Detroit Corporation Counsel Melvin Butch Hollowell addressed the council prior to the vote, clarifying that the agreement would not create a franchise or violate the city's charter.

Jones issued a statement Friday that detailed lingering concerns over the prospect of water rates climbing beyond 4 percent, funding sources to repay capital bonds and ensuring Detroiters get a fair portion of the water affordability funding and denying the people a right to vote on the move.

"I cannot, in good conscience, disregard the will of voters, even though there may be an overwhelming need to act," Jones wrote. "How we achieve a solution, to me, is just as important as the solution that is achieved."

Syncora settlement approved

Separately on Friday, the council approved a key agreement outlined in the city's debt-cutting bankruptcy plan to shed $7 billion in debt.

The agreement with Syncora, finalized during marathon mediation sessions over last weekend, provides the bond insurer with a recovery of nearly 14 cents on the dollar for financing it supplied for a troubled pension debt.

It also calls for the investment and development of Detroit assets facilitated through the transfer of city land, extension of the Detroit-Windsor Tunnel lease to a Syncora subsidiary and a 30-year lease of a parking garage below Grand Circus Park.

Syncora will get $6.25 million in settlement credits to be used on eligible properties including Joe Louis Arena, parking assets and real property located within three miles of the tunnel.

In exchange, the creditor will withdraw objections and appeals tied to the city's plan to shed $7 billion in debt.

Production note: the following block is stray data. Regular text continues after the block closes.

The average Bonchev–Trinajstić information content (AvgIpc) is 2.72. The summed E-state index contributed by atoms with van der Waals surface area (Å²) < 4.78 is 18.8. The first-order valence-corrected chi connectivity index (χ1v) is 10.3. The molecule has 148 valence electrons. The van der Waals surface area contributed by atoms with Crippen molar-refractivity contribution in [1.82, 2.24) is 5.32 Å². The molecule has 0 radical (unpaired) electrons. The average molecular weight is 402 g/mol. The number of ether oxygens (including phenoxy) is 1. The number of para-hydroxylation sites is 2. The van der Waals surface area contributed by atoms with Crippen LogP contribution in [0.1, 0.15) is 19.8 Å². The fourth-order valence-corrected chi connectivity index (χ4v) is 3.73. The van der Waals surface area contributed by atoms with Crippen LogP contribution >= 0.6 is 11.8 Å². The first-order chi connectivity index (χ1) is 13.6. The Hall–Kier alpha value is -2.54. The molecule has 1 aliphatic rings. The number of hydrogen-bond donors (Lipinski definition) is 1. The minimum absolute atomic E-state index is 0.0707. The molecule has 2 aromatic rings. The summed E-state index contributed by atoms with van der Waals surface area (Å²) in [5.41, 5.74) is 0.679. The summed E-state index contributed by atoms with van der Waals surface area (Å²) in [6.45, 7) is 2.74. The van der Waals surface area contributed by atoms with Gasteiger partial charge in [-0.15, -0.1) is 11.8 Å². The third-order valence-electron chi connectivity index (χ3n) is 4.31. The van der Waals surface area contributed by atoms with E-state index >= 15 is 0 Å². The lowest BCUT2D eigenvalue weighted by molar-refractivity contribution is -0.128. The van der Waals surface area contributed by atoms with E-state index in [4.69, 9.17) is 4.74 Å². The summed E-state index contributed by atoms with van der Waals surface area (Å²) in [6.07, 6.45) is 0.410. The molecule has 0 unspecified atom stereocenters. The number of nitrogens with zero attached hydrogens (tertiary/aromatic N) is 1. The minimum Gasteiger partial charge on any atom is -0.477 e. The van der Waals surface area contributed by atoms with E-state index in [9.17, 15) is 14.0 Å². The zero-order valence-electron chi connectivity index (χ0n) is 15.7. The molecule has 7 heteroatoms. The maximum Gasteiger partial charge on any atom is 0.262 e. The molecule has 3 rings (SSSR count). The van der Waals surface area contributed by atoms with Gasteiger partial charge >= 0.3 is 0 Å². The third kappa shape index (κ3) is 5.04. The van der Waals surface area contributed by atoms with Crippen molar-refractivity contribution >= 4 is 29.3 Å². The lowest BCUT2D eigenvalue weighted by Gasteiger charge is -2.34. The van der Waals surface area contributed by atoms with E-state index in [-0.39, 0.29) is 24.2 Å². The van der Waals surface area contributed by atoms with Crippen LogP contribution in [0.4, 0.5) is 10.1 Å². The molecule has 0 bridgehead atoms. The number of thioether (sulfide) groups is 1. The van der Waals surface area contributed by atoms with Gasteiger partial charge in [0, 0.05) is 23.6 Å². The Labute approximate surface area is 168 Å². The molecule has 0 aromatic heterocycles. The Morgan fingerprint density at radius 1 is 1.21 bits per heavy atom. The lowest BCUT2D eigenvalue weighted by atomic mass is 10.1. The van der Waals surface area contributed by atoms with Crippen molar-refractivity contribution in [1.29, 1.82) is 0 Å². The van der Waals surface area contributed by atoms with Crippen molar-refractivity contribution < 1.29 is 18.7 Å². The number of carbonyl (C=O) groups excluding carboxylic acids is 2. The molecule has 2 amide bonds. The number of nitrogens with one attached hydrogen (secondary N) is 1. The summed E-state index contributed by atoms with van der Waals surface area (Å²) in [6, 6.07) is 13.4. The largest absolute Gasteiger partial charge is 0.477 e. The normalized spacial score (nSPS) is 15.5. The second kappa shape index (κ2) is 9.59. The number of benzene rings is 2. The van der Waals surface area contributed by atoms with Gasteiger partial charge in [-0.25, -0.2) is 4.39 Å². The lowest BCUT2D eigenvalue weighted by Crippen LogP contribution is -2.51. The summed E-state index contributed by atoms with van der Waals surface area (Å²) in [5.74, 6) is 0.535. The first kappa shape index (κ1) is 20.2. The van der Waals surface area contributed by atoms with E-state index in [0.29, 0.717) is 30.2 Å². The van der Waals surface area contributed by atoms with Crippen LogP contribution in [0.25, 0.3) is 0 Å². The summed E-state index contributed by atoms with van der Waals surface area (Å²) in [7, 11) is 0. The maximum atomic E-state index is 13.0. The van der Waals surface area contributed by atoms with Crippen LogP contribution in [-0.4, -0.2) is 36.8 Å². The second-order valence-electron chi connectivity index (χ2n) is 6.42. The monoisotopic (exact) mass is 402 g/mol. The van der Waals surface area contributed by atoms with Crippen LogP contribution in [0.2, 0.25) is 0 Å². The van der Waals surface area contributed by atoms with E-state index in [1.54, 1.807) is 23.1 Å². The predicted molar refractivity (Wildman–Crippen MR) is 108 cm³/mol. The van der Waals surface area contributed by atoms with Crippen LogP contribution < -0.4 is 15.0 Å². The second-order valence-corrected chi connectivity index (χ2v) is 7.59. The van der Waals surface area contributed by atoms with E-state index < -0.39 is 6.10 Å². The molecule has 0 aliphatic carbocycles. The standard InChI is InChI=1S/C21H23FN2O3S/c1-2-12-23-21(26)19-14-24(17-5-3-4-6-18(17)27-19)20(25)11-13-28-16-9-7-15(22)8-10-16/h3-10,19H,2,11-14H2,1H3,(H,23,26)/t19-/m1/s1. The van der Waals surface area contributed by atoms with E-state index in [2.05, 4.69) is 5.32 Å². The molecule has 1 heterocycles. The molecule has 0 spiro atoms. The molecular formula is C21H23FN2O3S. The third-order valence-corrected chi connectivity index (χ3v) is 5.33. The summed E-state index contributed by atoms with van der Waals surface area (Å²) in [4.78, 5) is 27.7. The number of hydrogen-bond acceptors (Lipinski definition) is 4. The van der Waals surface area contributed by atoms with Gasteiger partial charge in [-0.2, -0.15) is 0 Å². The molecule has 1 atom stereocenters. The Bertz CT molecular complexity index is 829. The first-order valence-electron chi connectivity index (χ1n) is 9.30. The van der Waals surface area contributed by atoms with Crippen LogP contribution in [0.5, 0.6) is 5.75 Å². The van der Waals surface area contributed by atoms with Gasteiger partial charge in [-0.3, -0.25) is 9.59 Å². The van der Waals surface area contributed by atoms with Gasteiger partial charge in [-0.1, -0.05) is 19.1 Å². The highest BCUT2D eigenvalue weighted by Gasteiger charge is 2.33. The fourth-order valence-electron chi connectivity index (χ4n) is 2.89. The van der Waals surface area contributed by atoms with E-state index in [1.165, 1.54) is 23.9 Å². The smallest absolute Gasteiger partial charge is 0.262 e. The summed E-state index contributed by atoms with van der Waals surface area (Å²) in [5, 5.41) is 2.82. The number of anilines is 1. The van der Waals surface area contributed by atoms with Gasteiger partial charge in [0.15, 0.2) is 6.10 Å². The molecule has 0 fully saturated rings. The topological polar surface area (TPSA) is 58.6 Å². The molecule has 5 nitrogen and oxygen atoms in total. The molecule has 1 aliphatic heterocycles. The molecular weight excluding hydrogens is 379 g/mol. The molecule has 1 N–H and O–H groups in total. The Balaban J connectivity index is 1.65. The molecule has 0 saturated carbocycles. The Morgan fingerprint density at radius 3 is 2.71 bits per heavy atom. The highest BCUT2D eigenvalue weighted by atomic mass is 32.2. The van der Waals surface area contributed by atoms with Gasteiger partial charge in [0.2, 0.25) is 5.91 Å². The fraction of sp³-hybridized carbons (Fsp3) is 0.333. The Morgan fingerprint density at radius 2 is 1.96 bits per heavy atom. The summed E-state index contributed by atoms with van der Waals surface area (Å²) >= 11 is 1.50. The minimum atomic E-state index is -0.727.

Land bank transfer denied

As a third issue, the council unanimously rejected the transfer of 45,000 vacant city-owned residential lots to the DLBA and said it plans to put forward an alternative.

Jenkins called the plan, as presented, "a huge overreach" and that it goes against the spirit of Public Act 436.

She added the plan, to convey land in perpetuity away from the city and to the authority without legislative oversight sets a "horrible precedent" and ties the panel's hands on residential land issues in future years.

"The land bank is a new entity," she said. "We still don't know if a land bank in the city of Detroit is the best policy moving forward."

Under the state's emergency manager law, the council now has seven days to submit its alternative that would provide the city with the same or greater benefit. The state's Emergency Loan Board would decide between the two plans.

Orr's spokesman Bill Nowling, in a statement Friday, said giving the land bank authority over future tax-forfeited properties is the "best way to address and mitigate blight in the city."

"It streamlines a cumbersome process and makes it easier for local residents to acquire, clean-up and develop these abandoned properties," Nowling said. "Absent a viable alternative to address systemic blight in the city, it is the best option and a crucial component of Detroit's plan to restructure and improve essential services to its residents."

Jones called the process "insulting." Others, including members Mary Sheffield and Raquel Castaneda-Lopez, agreed they couldn't support the transfer plan as written.

Castaneda-Lopez noted the land bank "does not have the capacity to manage and maintain this level of property."

The councilwoman is heading up the preparation of a counter plan. It's expected to be discussed at Tuesday's meeting.

Craig Fahle, director of communications for the DLBA, wrote in an email after the vote Friday: "We are prepared to receive the properties if and when we get them."